The Congress on Wednesday alleged that Prime Minister Narendra Modi has insulted the Rajya Sabha by calling it "obstructionist", and asserted that the Upper House has refused to be a "rubber stamp".
Congress senior spokesperson Anand Sharma also alleged that the prime minister, in his reply to the debate on the Motion of Thanks to the President's address, has not responded to some of the issues of unemployment and economic slowdown raised in the Rajya Sabha.
"The Prime Minister has insulted today the Council of States - the Rajya Sabha. It was unfair and most unfortunate that the prime minister has chosen to do so. He has called Rajya Sabha obstructionist," he told reporters at a press conference.
The Congress leader alleged that the prime minster and the BJP, who have a brute majority in the Lok Sabha, have departed from the established practice of the Standing Committee system wherein the bills brought before the House were sent for legislative scrutiny before it became a law, as every law impacts the citizens of the country.
"Parliament has to be careful in the enactment of the laws. That is why the system of checks and balances. The government expected the Rajya Sabha to be a rubber stamp which we refuse to be. Rajya Sabha is doing its constitutional duty to ensure that every legislation goes through the legislative and parliamentary scrutiny before it is passed and becomes the law of the land.
"So, the PM should take back this unfair accusation and insult to the Rajya Sabha. It is also not correct that the Rajya Sabha was obstructing it any manner," he said.
Mr Sharma pointed out that the prime minister has alleged that for five years, they faced obstruction from the Rajya Sabha and bills were not passed, some of which have elapsed. He added that the PM needs to be reminded that the Rajya Sabha is the first House of Indian Parliament and the permanent one and has certain constitutional responsibilities and duties.
He said the PM should first see the BJP's own track record between 2004 and 2014, and make that public to ascertain how many bills were stopped and how many constitutional amendments could not be passed due to obstructions caused by the saffron party.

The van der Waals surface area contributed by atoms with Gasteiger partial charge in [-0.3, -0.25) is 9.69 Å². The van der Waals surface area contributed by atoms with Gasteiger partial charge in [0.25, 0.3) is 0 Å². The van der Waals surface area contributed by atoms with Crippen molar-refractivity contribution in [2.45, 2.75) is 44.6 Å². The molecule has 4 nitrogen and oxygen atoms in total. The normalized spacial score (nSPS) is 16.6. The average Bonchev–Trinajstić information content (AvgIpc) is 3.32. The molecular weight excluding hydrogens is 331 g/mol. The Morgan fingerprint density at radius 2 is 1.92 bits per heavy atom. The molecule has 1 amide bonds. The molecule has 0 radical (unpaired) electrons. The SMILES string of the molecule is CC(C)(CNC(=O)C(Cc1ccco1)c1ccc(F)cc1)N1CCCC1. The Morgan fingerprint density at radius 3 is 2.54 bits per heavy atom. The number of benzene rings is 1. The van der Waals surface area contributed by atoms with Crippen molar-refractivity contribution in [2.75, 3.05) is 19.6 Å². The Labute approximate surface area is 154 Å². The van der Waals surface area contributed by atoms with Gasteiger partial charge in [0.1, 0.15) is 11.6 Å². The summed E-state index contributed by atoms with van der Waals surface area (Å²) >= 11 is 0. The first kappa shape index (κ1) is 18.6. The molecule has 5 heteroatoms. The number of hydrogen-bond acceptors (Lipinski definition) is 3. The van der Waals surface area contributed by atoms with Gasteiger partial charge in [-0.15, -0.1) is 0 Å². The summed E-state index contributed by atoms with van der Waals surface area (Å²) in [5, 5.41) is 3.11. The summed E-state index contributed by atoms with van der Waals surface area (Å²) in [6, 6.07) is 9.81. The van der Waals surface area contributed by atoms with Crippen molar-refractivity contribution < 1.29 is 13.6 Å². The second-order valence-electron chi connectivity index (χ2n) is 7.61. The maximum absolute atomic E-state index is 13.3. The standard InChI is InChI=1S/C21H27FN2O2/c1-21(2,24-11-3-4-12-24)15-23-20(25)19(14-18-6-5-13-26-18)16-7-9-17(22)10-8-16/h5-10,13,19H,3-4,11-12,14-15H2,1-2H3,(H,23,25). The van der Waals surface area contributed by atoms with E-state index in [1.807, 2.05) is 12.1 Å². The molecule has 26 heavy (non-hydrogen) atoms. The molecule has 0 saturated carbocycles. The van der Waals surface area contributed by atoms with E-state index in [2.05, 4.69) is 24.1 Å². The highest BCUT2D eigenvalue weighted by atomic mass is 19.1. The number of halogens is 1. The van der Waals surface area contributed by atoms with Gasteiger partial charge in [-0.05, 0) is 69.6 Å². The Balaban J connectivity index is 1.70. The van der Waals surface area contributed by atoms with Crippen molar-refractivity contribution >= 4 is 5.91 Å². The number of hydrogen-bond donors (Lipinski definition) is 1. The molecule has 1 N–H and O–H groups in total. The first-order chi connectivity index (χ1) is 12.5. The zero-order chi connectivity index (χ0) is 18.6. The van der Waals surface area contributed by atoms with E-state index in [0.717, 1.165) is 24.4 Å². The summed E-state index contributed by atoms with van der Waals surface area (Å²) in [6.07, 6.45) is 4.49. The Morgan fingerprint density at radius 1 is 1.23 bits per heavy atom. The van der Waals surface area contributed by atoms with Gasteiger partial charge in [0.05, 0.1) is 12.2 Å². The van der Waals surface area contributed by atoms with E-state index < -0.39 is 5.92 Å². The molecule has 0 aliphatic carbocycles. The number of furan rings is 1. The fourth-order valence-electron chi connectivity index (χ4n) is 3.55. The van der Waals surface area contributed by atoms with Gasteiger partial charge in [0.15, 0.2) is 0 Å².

"The BJP as a political party opposed the constitutional amendment on the land boundary agreement with Bangladesh. They did not allow that amendment to be passed in the Rajya Sabha until the change of the government in 2014. The BJP as a party opposed the Constitution Amendment throughout on GST and the charge was led by the then chief minister of Gujarat, Narendra Modi," he told media persons.
Mr Sharma said the prime minister should at least have been gracious to thank the Rajya Sabha and that it was the Congress as opposition which ensured these two stalled Constitution Amendments were passed.
"The GST Constitution Amendment could be passed in the Rajya Sabha only because of the Congress party. Congress has the numbers. Congress had the numbers. Without us, no constitutional amendment would have been passed. So, therefore, prime minister has been unfair to the opposition and to the Rajya Sabha," he said.
Mr Sharma said the prime minister has not responded to some of the issues raised during the discussion in the Rajya Sabha, particularly with regard to the road map this government has for reviving the Indian economy as there is a visible slowdown of investments, no new factories are being created and the gross fixed capital formation during the previous five years has been stagnant at 2-3 per cent.
He said the banks have no money to lend, the industry has no capacity to take credit, which has fallen to at least its five-decade low and investment itself has fallen by seven percentage point.
"As a result, unemployment has risen to a 45-year high. The prime minister has not responded as to how they propose to bring in both public investment and private investment, how will they ensure the utilisation of the existing industrial capacity, 1/3rd of which is idle, what plan of action his government has to create jobs," he said.
The Congress leader said concerns have been expressed about new India and the prime minister not acknowledging the journey of India which started on August 15, 1947, and when India became a republic on January 26, 1950.
Mr Sharma said he responded partially about Sardar Patel that he was a Congress leader and said the prime minister referred to his statue, but it is more important to imbibe his message.
Talking about the prime minister's speech that Sardar Vallabhbhai Patel should have been the first prime minister, he said Sardar Patel passed away in December 1950 and India's first general election was held in April 1952.
"The prime minister should have at least known that Sardar Patel had left us well before the first election. It was an interim government at the time of independence which continued until the general election."
He also asked the PM and his government to accept that Sardar Patel's order of February 4, 1948 banning the RSS and the reasons he gave in his handwritten order should be put beneath the statue of Patel and that would be a befitting tribute to him.
Mr Sharma said there was a difference between political violence and lynching, but hoped that the PM would take exemplary action against the accused in lynching cases.
"We are happy that the prime minister has reassured that there will be deterrent action. We believe in his words and assurances. We hope such action will take place," he added.
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